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Automotive Trigger ??


james89es@...
 

I know this is a little off-subject, but it does relate to using an
oscilloscope. Without going into to details about why I want to do
this, I'll pose the following scenario:

Suppose I want to view the voltage on the primary side of an
automotive coil (12v) and use the #1 cylinder spark plug wire (10-
20kv) as a source of the trigger. I am thinking of taking a length
of wire (18-22gauge) and wrap a few loops around the outside of the
plug wire. I am wondering what kind of signal that would produce.
Would this be some kind of inductance pick-up? Processional
automotive timing lights have a little pick-up that losely clamps
around the plug wire - that's what gave me the idea.

Any insight, short of discouragement, would be appreciated.

Jim

PS: I WON"T be using my vintage Tek scope for this!! I have a very
cheap analog scope that I intend to use instead.


James & Kandy Nunn <jnunn@...>
 

Jim

This will work, you may want to check the voltage spike with your scope before you apply it to your trigger input. I did this quite a few years ago and I found that 3 turns around the spark plug wire produced a 3 to 4 hundred volt spike and with today's electronic ignition systems I would think you would get an even higher voltage.

You could also use a Prox switch to sense TDC on the crank pulley and then use the scope to measure the spark advance over you full rpm range. This would be great for dialing in the distributor for the best performance. I am assuming that the ignition is not controlled by an computer.


Jim Nunn

Suppose I want to view the voltage on the primary side of an
automotive coil (12v) and use the #1 cylinder spark plug wire (10-
20kv) as a source of the trigger. I am thinking of taking a length
of wire (18-22gauge) and wrap a few loops around the outside of the
plug wire. I am wondering what kind of signal that would produce.
Would this be some kind of inductance pick-up? Processional
automotive timing lights have a little pick-up that losely clamps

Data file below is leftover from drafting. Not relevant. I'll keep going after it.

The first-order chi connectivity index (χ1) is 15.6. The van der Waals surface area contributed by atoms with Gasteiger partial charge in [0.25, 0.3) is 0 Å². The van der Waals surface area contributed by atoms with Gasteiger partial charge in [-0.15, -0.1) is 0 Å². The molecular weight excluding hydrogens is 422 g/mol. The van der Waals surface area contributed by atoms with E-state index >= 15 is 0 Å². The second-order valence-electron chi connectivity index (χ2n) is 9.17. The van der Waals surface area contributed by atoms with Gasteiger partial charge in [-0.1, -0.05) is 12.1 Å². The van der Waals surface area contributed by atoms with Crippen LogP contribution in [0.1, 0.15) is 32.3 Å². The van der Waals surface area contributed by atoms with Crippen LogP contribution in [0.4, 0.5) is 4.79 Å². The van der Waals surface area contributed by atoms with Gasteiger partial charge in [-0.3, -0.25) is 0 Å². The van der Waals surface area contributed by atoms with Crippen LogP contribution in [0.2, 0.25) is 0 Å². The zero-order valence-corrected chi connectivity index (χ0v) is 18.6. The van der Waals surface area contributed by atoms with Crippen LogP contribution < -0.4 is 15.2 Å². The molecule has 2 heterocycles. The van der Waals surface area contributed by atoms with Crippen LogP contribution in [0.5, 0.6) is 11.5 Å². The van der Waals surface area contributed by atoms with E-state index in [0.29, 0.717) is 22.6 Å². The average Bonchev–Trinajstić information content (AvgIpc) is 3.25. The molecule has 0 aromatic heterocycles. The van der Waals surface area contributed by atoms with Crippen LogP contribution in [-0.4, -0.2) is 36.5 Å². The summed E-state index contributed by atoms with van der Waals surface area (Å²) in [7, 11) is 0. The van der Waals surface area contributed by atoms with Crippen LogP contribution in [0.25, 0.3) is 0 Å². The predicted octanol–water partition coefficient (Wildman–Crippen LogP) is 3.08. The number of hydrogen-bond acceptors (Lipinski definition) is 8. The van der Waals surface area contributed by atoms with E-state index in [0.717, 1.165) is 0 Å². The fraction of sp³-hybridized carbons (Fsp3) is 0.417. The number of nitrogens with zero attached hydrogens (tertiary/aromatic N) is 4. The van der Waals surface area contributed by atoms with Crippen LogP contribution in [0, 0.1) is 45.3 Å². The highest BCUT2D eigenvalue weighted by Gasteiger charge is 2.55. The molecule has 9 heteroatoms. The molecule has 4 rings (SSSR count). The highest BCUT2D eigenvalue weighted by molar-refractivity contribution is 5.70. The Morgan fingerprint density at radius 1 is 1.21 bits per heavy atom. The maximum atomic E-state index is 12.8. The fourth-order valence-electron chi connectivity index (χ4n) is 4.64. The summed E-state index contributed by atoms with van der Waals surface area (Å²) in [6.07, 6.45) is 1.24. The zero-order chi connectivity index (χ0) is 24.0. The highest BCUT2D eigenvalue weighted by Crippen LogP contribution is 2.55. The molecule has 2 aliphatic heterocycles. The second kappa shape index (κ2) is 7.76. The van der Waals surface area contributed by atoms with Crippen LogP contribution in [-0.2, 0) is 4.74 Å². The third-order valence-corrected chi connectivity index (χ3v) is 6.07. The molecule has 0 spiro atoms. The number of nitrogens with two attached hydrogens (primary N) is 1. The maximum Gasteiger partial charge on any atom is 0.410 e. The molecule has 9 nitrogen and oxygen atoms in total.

around the plug wire - that's what gave me the idea.


jeans <jeans@...>
 

Hello james89es,

Tuesday, July 03, 2001, 10:06:14 AM, you wrote:

jyc> I know this is a little off-subject, but it does relate to using an
jyc> oscilloscope. Without going into to details about why I want to do
jyc> this, I'll pose the following scenario:

jyc> Suppose I want to view the voltage on the primary side of an
jyc> automotive coil (12v) and use the #1 cylinder spark plug wire (10-
jyc> 20kv) as a source of the trigger. I am thinking of taking a length
jyc> of wire (18-22gauge) and wrap a few loops around the outside of the
jyc> plug wire. I am wondering what kind of signal that would produce.
jyc> Would this be some kind of inductance pick-up? Processional
jyc> automotive timing lights have a little pick-up that losely clamps
jyc> around the plug wire - that's what gave me the idea.

jyc> Any insight, short of discouragement, would be appreciated.

jyc> Jim

jyc> PS: I WON"T be using my vintage Tek scope for this!! I have a very
jyc> cheap analog scope that I intend to use instead.


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Hi James,
Your idea should work OK but place a pair of silicon
diodes each way across the external trigger input of your
scope. They will limit the pulse that you pick up to about
a volt or so and protect the CRO from spikes. If there
isn't enough trigger voltage, replace the diodes with a
zener diode of a few volts to get a bigger signal.
Don Black.






mailto:jeans@nex.net.au